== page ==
Finally, I would mention another friend in Dhaka also unknown to me till we met late one night after he postponed his travel to Rongpur for two days just to meet me. I was touched by his keen interest to meet me and his ardent queries about my life and works. In brief, I felt really honoured by the kind of attention I received in the left intellectual circle of Dhaka that I never thought to have deserved. Precisely this attitude provoked me to compare Dhaka’s left intellectuals with those in Kolkata, particularly in respect to the inherent elitist and exclusivist approach of the latter.

We, the Bengalis of Kolkata, often feel proud of our secular culture and envisage Bangladesh as a country infested with fundamentalist ideology. We feel naturally disturbed by the attacks on minorities and secular people in different parts of Bangladesh. But my brief visit to Dhaka posed a scenario not completely different to what we find in India. Throughout the world today different kinds of fundamentalism and bigotry are flourishing as we find in the rise of Trump in USA and Modi in India. The kind of communal harmony we are habituated to live with in this part of Bengal seems fragile in this growing atmosphere of intolerance. What attracted my attention while in Dhaka was a picture of seemingly growing defiance and resistance to fundamentalism.

Firstly, I rarely found men and women on the streets of Dhaka with religious attire that we used to find in most of the Muslim-dominated countries. Some of the women on the streets were seen to wearing ‘hijab’ with their faces uncovered, but none came to my notice wearing ‘borkha’. Still my writer-friend in Dhaka was worried as the use of ‘hijab’ was increasing in Bangladesh with the growing influence of fundamentalism. But the heartening thing is the deep impact of Shahabag movement which was basically a mobilization of the new generation against religious fundamentalism. In India also, the influence of religious fundamentalism in the form of Hindutva is slowly engulfing the polity, but such mobilization has not taken place against it.

So while the rise of fundamentalism might be seen as a global phenomenon in contemporary world, in Bangladesh the forces of resistance to fundamentalism seem to have gained significant strength over time posing formidable challenge to the same. Most remarkably this resistance was initiated and sustained by the new generation youths and appreciably, the Shahabag movement arena has been named as ‘Projonmo Chatwar’ (thatis, an arena for the new generation). Thanks to this movement, the people of Bangladesh have emerged in the forefront of struggle against fundamentalism.

While passing through Dhaka University premises, I found cultural function going on under a big banyan tree where one baul  (traditional folk singer) was singing a song, ‘Let my soul fly to Kashi or Makkah...’ The names of Kashi and Makkah were uttered with the same reverence blowing away the religious divide signified by the two places of pilgrimage. This folk culture belongs to both parts of Bengal and has steadfastly created an atmosphere of unity and amity of people across caste and religion. Because of deep-rooted influence of such secular culture, religious fundamentalism has not yet been able to spread its fangs among the Bengalis on both sides of the border.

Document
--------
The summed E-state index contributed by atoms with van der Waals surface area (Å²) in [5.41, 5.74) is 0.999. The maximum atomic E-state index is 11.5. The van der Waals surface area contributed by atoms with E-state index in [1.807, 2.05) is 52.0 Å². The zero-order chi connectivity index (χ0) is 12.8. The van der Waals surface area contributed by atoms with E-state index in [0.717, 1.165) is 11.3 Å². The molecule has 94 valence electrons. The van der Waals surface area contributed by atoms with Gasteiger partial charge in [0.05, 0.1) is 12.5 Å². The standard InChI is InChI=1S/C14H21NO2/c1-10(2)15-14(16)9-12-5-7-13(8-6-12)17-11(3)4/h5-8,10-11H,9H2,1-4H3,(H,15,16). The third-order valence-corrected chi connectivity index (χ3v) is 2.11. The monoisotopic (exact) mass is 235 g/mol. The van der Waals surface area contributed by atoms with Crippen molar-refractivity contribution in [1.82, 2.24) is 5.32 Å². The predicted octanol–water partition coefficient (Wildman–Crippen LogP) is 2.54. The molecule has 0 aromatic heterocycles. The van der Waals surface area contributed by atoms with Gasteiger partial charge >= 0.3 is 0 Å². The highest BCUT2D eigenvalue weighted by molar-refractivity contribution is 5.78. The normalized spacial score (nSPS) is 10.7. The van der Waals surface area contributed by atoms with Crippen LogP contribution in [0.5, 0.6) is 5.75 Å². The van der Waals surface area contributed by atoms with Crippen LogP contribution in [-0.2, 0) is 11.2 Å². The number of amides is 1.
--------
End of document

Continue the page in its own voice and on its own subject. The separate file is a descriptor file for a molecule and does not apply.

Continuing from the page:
Significantly, a number of such cultural programmes were taking place at the same time in and around the Dhaka University area. Cultural programmes were regularly held throughout the February month in front of the Language Martyrs’ column erected in memory of the martyrs who had laid down their lives on 21 February 1952 demanding Bengali to be recognized as one of the national language. Lakhs of people spontaneously gathered here on the occasions of Language Day (21 February) and the Bengali New Year (1st Boishakh). In Kolkata we do not have any such secular occasion to celebrate except the Durga Puja festivals, though we think us more secular and hence more progressive.

Finally I would mention the influence of freedom struggle on the polity of Bangladesh though I did get little opportunity to discuss the same with the people there. But what attracted my attention while moving through Dhaka and other parts of Bangladesh (as I came back by bus crossing the vast and fabulous Padma River) was the almost omnipresence of martyrs’ column in memory of the language martyrs along with columns erected in memory of the millions of people martyred by the Pakistani army and their accomplices during the liberation war. It seemed that the huge sacrifices in the liberation struggle in continuation with the sacrifices for the recognition of Bengali language had constructed the national identity and the popular psyche to be deeply secular preventing the country being turned into another hotbed for fervent fundamentalist activities. In fact, the emergence of the Bengali nation had long countered the vicious ‘two nation theory’ dividing the people in the name of religion. Though disturbed by sporadic fundamentalist attacks in the background of rise of religious fanaticism all over the world, Bangladesh remains distinct by its struggle to establish the honour of Bengali language and the identity of Bengali nation followed by the resistance to religious bigotry. This is precisely why I would love to go back to this place to enjoy my identity as a Bangalee.

Vol. 49, No.44, May 7 - 13, 2017